May 10, 2011
Developer: Splash Damage
A name of a game can say a lot. Just look at Duke Nukem Forever, that game took forever to come out, and fact of the matter is…it is still not complete. Or, take a game like Madden. It is a great game named after the long time announcer and coach John Madden. Similar to the man, the game needs more competition. John Madden didn’t become a bad coach or announcer; other people just rose to the top. The same comes with Brink. Brink is a solid game that is on the brink of becoming something amazing. It is a first person shooter with RPG elements similar to Borderlands but without the adventure elements. What Brink does is trying to blur the line between online multiplayer and single player campaigns. Every game seems to encourage drop in/drop out co-op, but not all of them make you feel as if you need it to finish the game.
The gameplay of Brink lacks a lot of polish. What it does right in one area, it does wrong in another. While Splash Damage did a fantastic job in programming enemy AI, they completely missed the boat in teammate AI. Opponents are strong and try to flank you; they strategically attack objectives and do so in groups and not individually. Your teammates do the complete opposite. You will often notice many of them standing around, they will attack objectives as individuals, and you never feel as if you have a teammate or even a team. On top of this, your team as well as you will die after being shot one to two times while your enemy AI takes one to two clips of ammo to kill. The entire game is plagued by this false sense of difficulty and makes it completely obvious that Splash Damage intended for Brink to be solely played as a multiplayer game.
Brink throws you in to a story already in progress and forces you to choose which side to fight for. You can be a security member or a resistance member. The truth is your decision is based on a short video that tries to explain this fight over The Ark. The Ark is a manufactured town built off of the west coast of America. The problem is they do not explain why the resistance wants to leave The Ark, they just tell you that they are trying to leave and the security does not want you to. Once you have made the decision though, it is just a click of a button to switch sides. There is no reward for choosing either side, it is just your default setting for how you play the game and how your character appears.
Now the story does not go anywhere. Each mission is essentially the same. You capture a point, blow something up, and then escort something to another location. Then, when you play on the security side they make you defend almost everything. Essentially though each side plays the same, and the short cut scenes are filled with one person complaining about the mission and one person saying why it is important. These scenes do nothing to improve the story or make it more entertaining and fill the void where a loading screen would typically be.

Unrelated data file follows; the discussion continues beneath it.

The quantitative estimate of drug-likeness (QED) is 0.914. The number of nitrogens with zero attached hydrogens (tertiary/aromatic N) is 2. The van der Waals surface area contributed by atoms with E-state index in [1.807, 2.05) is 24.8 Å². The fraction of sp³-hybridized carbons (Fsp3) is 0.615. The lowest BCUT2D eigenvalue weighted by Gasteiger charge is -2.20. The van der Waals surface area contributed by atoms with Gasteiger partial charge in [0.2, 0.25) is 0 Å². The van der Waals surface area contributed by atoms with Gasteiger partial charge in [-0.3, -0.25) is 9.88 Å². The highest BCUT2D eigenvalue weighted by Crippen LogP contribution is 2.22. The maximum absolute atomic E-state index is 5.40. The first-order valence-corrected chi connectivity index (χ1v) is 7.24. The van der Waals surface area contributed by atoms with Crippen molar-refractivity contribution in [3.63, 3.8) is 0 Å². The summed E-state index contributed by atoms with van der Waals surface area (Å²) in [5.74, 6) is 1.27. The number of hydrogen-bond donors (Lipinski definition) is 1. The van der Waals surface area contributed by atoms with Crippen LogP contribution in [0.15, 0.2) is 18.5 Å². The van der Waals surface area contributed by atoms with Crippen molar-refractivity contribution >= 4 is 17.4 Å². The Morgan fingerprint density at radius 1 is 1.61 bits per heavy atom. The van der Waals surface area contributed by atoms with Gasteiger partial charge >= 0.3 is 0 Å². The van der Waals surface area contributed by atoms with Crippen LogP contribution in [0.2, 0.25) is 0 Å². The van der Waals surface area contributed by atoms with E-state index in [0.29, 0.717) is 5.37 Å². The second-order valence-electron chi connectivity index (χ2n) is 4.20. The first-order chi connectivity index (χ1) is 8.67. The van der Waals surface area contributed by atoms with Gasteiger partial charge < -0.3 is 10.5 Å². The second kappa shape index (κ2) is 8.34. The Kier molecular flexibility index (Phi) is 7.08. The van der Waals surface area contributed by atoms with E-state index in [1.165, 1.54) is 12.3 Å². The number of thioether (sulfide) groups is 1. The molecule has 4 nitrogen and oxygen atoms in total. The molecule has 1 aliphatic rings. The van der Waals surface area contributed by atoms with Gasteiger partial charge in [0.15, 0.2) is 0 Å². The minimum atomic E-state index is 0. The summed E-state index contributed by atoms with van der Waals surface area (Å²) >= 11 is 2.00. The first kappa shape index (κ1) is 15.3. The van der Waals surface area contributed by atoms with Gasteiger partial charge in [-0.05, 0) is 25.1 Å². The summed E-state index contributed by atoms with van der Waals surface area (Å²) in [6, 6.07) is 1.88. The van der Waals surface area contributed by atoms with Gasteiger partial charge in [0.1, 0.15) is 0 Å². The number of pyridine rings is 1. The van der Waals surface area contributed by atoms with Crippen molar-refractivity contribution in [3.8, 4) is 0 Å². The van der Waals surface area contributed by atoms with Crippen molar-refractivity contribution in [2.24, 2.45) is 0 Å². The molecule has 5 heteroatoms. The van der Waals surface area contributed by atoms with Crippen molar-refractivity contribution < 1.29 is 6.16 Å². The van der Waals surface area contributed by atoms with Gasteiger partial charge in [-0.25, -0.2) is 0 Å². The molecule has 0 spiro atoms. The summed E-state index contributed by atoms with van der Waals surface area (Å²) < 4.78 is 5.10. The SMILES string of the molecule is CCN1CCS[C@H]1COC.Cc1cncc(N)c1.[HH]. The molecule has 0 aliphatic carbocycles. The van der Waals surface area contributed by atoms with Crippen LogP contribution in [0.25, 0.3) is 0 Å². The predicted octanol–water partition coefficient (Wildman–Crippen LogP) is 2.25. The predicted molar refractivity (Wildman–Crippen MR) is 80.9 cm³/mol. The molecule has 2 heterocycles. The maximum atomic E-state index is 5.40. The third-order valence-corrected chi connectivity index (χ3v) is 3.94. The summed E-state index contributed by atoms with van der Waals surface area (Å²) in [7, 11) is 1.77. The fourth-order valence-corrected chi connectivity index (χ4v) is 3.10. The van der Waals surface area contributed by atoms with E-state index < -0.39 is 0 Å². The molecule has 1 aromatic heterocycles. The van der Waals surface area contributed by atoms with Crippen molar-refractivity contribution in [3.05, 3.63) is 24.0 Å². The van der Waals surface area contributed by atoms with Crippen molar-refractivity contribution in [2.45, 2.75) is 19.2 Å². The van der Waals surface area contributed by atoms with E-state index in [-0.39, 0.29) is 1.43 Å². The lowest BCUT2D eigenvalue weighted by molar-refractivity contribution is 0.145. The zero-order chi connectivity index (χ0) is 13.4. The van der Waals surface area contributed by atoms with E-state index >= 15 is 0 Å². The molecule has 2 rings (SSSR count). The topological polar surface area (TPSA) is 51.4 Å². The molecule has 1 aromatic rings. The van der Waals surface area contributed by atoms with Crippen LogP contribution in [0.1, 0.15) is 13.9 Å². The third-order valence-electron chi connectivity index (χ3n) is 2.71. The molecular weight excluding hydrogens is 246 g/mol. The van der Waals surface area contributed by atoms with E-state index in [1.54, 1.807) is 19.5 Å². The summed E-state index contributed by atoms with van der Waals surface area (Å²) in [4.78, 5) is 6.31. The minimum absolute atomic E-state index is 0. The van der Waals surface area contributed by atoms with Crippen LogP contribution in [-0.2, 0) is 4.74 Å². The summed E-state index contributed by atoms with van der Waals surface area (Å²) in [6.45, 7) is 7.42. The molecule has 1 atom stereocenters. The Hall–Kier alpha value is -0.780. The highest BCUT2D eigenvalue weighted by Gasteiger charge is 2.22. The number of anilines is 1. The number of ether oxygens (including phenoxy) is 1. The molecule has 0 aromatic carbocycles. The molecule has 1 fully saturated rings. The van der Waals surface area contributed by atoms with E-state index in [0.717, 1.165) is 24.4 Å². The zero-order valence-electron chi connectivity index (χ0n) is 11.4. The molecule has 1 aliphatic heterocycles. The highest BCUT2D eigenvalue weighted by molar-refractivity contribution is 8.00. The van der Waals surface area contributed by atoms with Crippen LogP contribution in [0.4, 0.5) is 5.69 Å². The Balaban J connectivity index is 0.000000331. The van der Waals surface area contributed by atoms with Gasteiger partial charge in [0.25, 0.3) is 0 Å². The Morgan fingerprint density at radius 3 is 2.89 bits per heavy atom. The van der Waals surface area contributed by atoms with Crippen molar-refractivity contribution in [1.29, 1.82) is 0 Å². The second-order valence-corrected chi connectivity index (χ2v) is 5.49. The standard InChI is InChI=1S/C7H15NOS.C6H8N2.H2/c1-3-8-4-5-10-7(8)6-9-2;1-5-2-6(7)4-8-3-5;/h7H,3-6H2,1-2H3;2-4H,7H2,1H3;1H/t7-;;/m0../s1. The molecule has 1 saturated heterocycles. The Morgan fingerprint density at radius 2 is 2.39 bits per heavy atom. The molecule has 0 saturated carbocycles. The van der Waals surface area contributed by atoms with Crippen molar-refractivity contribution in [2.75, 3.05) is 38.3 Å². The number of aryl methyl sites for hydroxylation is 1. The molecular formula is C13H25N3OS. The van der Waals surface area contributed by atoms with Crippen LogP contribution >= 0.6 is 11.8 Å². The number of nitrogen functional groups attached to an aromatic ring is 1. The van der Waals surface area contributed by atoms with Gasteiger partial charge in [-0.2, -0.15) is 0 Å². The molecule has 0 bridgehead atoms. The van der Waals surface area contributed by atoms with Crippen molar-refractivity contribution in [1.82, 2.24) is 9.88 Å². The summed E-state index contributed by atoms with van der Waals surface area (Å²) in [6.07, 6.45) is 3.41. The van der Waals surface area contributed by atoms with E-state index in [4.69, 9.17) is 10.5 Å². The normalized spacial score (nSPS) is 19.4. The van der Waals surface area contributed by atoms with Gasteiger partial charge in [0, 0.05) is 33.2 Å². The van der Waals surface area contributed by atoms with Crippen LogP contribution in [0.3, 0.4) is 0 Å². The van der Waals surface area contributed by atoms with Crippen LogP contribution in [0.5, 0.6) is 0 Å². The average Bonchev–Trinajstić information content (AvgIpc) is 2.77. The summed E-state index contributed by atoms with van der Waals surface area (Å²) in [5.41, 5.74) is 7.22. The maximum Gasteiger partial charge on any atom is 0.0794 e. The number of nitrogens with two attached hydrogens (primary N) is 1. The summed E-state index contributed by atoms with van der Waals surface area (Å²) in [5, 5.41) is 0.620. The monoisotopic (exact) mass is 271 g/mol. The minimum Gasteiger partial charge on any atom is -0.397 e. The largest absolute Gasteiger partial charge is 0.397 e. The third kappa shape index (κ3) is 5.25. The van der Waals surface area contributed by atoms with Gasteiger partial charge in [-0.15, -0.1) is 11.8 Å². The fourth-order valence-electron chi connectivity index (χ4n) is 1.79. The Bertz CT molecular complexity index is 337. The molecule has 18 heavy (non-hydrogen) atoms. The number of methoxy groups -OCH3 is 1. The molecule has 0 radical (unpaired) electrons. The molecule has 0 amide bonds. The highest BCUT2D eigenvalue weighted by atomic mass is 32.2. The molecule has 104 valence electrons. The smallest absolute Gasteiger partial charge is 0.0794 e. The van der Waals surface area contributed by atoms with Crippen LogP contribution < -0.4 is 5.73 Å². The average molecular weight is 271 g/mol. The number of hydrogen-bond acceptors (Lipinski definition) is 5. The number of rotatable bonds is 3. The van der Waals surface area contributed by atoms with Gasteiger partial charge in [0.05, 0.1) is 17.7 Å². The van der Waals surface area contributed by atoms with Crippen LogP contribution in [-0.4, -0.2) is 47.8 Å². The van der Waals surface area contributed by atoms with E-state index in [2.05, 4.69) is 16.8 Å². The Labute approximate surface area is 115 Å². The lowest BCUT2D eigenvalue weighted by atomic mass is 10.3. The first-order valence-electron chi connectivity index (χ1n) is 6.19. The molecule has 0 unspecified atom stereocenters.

The graphics of Brink seem to be the best part. It looks very pretty in some of the early cut scenes with a bright blue sky and crystal clear water in the background. The character models are longer than normal and seem to have been stretched out. The closest comparison that comes to mind is the art style found in Team Fortress 2. Unfortunately most of the levels are dark with a lot of browns and greys. This really disappointed me because it felt as if Brink’s opening cut scenes really showed the potential for something great. There are not a lot of graphical hiccups in Brink and the frame rate stays smooth and consistent for even the most graphically demanding scenes.
Multiplayer in Brink consists of two kinds, Co-op play and versus. Each of these modes take place through the same campaign you play offline so the game is not any different. It would have been nice to see some different objectives for online. This is still where the game takes the cake and can be the most enjoyable part. However the game still fills open slots with bots that take over the game and completely ruin the experience.
While Brink can be extremely exciting and enjoyable it suffers in so many areas. Firstly the AI bots are worthless on your side and the opposition is incredibly difficult. The game forces you to fight the other team by yourself and even though you might be able to control a large portion of the match, the last two minutes of each objective is almost unbearable. You end up surrounded by the entire team, you die in one to two shots, and you run out of ammo just trying to kill a single opponent. The same thing happens in multiplayer due to many of the slots being filled by bots. The game runs smooth, the challenges are a good adventure and overall the game is a good challenge. You can level up and change certain perks to your player as well as their appearance. For those of you who like achievements or trophies, this game will take about 2-3 full days to get most of them. If you only play online, it should be easy to get every single achievement in a period of two days. Overall Brink brings a new twist to the genre and it could be a lot better than it is. If you have a lot of friends who own this game and play it regularly, this is an excellent pickup. They intended you to play with friends and enjoy this as a community and not an individual. If you need something comparable to this, just think of the PlayStation exclusive MAG. Both games are better if you have a group or team to play with. Brink gets 7.5 out of 10.
Gameplay: Fluid play. Brings new ideas to the table. Can be overwhelming and extremely frustrating.
Story: Weak and makes you start in the middle of it without a lot of background.
Online: Heart and soul of the game, and the only way it is intended to be played.
Graphics: Smooth, and very good looking. Too many dark levels. Characters similar to TF2.